The ASN plays a unique role at the intersection between biological disciplines, particularly evolution and ecology and behavior. It is first and foremost an intellectual community where people from very different intellectual traditions can trade ideas. Former Editor of Am Nat Robert Bigelow wrote in 1898, “We desire that our pages afford a common meeting-ground where the morphologist, the physiologist, the zoologist, the botanist, the anthropologist, the palaeontologist, the geologist, and the mineralogist may meet to discuss the problems in which they have a common interest”. Although the specific disciplines have changed, the sentiment still holds, that this is a common meeting-ground. This function provides networking and career-building opportunities for early-career scientists, and the generation of new research questions and ideas. So, the fundamental feature of the society ought to be bringing together people from many intellectual and cultural backgrounds for scientific conversation. As president I would prioritize virtual and affordable in-person opportunities for intellectual engagement by diverse members of our intellectual community, including improving opportunities for access and engagement by an increasingly global membership as well as continuing ongoing efforts to support under-represented groups within North America and Europe. I would like to also work with diverse other societies focused on related fields (ecology, behavior, genetics, and even more molecular/cellular groups, etc.) to build more opportunities for collaboration, for instance by pairing our broad conferences with some focused workshops co-sponsored by multiple societies, to improve the diversity of intellectual backgrounds and life experiences that we use to answer fundamental questions of organismal biology.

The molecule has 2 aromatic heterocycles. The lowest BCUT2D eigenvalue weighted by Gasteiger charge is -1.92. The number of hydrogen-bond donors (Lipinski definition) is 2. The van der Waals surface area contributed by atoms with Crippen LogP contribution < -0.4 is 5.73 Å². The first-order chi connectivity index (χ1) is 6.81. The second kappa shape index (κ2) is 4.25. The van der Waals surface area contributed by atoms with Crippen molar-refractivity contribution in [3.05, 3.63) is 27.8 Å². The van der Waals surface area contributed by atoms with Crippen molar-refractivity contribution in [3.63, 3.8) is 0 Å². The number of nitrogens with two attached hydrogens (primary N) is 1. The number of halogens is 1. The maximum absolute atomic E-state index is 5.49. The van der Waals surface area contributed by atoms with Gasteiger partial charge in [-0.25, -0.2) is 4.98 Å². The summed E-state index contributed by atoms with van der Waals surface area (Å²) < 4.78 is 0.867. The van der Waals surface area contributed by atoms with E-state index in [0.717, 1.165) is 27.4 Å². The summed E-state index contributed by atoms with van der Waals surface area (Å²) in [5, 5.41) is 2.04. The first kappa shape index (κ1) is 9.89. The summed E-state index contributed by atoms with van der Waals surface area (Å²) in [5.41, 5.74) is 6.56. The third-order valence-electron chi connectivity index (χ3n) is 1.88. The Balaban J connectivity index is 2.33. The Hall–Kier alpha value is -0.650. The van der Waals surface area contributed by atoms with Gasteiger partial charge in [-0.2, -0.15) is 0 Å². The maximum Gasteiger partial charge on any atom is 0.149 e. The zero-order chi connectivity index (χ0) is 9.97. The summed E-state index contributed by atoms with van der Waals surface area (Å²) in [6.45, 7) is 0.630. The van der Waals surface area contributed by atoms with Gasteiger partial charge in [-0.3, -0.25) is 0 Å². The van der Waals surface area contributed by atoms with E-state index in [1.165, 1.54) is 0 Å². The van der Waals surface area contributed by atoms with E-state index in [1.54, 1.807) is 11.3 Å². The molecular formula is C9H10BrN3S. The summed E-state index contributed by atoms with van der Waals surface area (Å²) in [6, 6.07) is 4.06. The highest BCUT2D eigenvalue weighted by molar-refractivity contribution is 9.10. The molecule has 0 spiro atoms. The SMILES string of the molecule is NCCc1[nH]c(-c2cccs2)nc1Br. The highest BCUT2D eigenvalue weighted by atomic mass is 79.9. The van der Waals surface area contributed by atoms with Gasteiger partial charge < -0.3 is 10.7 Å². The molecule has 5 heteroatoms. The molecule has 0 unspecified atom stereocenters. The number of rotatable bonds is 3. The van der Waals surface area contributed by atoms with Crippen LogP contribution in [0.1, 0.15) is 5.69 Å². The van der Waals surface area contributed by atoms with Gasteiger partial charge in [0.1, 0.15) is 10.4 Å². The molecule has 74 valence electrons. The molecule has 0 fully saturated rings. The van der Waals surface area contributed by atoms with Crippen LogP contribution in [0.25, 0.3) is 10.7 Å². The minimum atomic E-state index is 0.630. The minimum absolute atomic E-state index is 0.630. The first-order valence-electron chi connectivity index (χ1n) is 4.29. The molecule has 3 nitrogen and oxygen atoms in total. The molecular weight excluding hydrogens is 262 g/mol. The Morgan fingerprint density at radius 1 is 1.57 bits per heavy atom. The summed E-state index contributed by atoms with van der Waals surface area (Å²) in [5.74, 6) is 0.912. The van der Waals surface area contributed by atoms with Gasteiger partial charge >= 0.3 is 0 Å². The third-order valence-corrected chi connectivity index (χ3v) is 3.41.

Vice President

The VICE-PRESIDENT organizes the Vice-President’s Symposium for the annual meeting and edits the special supplement to The American Naturalist that contains the papers derived from the VP Symposium. The Vice-President is also the Society’s liaison for the organizers of the annual meeting. The Vice-President serves as a member of the Executive Council for three years, including one year as Vice-President Elect and one year as a Past Vice President.

Amy Angert, University of British Columbia

I am a population biologist working at the interface of ecology and evolution. Much of my research focuses on the evolutionary ecology of species’ geographic distributions. My lab conducts empirical tests of hypotheses about limits to adaptation at range edges, capacity for evolutionary rescue as environments change, and the interplay of adaptive and non-adaptive evolution during range expansion. We conduct field, greenhouse, and lab studies on plant systems using a variety of tools including demographic models, field and common garden experiments, mesocosms, quantitative genetics, and genomics.

I completed a BA in Biology at Washington University in St. Louis, then moved to University of Washington for doctoral studies. I completed my PhD at Michigan State University, then moved to the University of Arizona to conduct postdoctoral research. In 2012 I became a member of the faculty at UBC, where I am jointly appointed in the departments of Botany and Zoology and hold a Tier 1 Canada Research Chair in Evolutionary Ecology.

I have been engaged in service in support of scientific societies throughout my career, including as chair of the Plant Population Ecology section of the Ecological Society of America and elected council member to the Society for the Study of Evolution. I have also served as Associate Editor for several journals, including The American Naturalist, Evolution, and Ecology Letters. Within my institution, I lead my department’s committee on equity, diversity, and inclusion and have been involved in faculty- and university-level initiatives to foster institutional change in support of EDI.